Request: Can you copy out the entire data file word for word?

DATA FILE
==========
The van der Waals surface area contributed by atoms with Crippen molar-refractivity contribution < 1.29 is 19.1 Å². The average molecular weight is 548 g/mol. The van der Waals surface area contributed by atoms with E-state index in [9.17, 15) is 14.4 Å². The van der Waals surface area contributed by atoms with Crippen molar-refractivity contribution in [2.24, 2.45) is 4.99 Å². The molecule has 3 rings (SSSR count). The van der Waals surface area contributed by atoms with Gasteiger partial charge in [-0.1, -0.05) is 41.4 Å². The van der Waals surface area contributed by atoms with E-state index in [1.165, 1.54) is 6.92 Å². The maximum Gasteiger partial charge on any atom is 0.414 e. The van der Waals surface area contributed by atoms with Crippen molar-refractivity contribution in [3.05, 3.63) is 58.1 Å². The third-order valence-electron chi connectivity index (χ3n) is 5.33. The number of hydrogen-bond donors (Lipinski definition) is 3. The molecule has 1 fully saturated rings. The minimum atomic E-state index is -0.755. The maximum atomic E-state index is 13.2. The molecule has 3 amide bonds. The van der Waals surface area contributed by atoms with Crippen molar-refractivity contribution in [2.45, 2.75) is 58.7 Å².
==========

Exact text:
The van der Waals surface area contributed by atoms with Crippen molar-refractivity contribution < 1.29 is 19.1 Å². The average molecular weight is 548 g/mol. The van der Waals surface area contributed by atoms with E-state index in [9.17, 15) is 14.4 Å². The van der Waals surface area contributed by atoms with Crippen molar-refractivity contribution in [2.24, 2.45) is 4.99 Å². The molecule has 3 rings (SSSR count). The van der Waals surface area contributed by atoms with Gasteiger partial charge in [-0.1, -0.05) is 41.4 Å². The van der Waals surface area contributed by atoms with E-state index in [1.165, 1.54) is 6.92 Å². The maximum Gasteiger partial charge on any atom is 0.414 e. The van der Waals surface area contributed by atoms with Crippen molar-refractivity contribution in [3.05, 3.63) is 58.1 Å². The third-order valence-electron chi connectivity index (χ3n) is 5.33. The number of hydrogen-bond donors (Lipinski definition) is 3. The molecule has 1 fully saturated rings. The minimum atomic E-state index is -0.755. The maximum atomic E-state index is 13.2. The molecule has 3 amide bonds. The van der Waals surface area contributed by atoms with Crippen molar-refractivity contribution in [2.45, 2.75) is 58.7 Å².